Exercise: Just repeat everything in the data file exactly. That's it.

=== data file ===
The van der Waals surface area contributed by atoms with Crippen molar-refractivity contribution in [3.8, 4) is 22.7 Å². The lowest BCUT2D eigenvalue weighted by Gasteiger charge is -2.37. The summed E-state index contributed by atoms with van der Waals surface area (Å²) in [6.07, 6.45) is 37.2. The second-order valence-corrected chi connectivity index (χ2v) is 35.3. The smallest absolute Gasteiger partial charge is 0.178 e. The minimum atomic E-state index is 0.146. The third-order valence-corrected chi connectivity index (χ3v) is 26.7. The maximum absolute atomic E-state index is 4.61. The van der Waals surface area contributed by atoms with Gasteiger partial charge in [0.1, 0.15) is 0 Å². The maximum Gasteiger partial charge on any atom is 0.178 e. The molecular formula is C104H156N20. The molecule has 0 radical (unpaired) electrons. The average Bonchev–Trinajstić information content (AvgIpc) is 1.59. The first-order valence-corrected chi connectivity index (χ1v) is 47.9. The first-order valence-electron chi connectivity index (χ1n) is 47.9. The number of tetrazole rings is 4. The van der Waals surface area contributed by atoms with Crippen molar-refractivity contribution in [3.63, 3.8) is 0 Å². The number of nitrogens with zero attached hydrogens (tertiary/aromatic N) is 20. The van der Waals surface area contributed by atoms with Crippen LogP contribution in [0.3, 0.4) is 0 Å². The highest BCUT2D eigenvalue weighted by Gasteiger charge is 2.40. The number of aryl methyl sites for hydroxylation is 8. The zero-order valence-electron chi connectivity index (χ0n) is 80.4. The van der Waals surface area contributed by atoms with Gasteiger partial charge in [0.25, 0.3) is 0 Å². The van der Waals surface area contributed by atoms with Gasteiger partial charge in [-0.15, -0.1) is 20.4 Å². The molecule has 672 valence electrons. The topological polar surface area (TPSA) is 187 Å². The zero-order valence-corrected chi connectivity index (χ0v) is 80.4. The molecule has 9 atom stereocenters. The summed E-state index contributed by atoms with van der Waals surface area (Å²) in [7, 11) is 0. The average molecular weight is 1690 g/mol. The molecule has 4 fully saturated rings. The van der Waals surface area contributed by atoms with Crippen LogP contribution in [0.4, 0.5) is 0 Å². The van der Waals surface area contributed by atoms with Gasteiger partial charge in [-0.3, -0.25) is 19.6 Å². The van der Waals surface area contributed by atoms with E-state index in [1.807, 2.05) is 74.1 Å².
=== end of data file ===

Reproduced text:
The van der Waals surface area contributed by atoms with Crippen molar-refractivity contribution in [3.8, 4) is 22.7 Å². The lowest BCUT2D eigenvalue weighted by Gasteiger charge is -2.37. The summed E-state index contributed by atoms with van der Waals surface area (Å²) in [6.07, 6.45) is 37.2. The second-order valence-corrected chi connectivity index (χ2v) is 35.3. The smallest absolute Gasteiger partial charge is 0.178 e. The minimum atomic E-state index is 0.146. The third-order valence-corrected chi connectivity index (χ3v) is 26.7. The maximum absolute atomic E-state index is 4.61. The van der Waals surface area contributed by atoms with Gasteiger partial charge in [0.1, 0.15) is 0 Å². The maximum Gasteiger partial charge on any atom is 0.178 e. The molecular formula is C104H156N20. The molecule has 0 radical (unpaired) electrons. The average Bonchev–Trinajstić information content (AvgIpc) is 1.59. The first-order valence-corrected chi connectivity index (χ1v) is 47.9. The first-order valence-electron chi connectivity index (χ1n) is 47.9. The number of tetrazole rings is 4. The van der Waals surface area contributed by atoms with Crippen molar-refractivity contribution in [3.63, 3.8) is 0 Å². The number of nitrogens with zero attached hydrogens (tertiary/aromatic N) is 20. The van der Waals surface area contributed by atoms with Crippen LogP contribution in [0.3, 0.4) is 0 Å². The highest BCUT2D eigenvalue weighted by Gasteiger charge is 2.40. The number of aryl methyl sites for hydroxylation is 8. The zero-order valence-electron chi connectivity index (χ0n) is 80.4. The van der Waals surface area contributed by atoms with Gasteiger partial charge in [0.25, 0.3) is 0 Å². The van der Waals surface area contributed by atoms with Gasteiger partial charge in [-0.15, -0.1) is 20.4 Å². The molecule has 672 valence electrons. The topological polar surface area (TPSA) is 187 Å². The zero-order valence-corrected chi connectivity index (χ0v) is 80.4. The molecule has 9 atom stereocenters. The summed E-state index contributed by atoms with van der Waals surface area (Å²) in [7, 11) is 0. The average molecular weight is 1690 g/mol. The molecule has 4 fully saturated rings. The van der Waals surface area contributed by atoms with Crippen LogP contribution in [0.4, 0.5) is 0 Å². The van der Waals surface area contributed by atoms with Gasteiger partial charge in [-0.3, -0.25) is 19.6 Å². The van der Waals surface area contributed by atoms with E-state index in [1.807, 2.05) is 74.1 Å².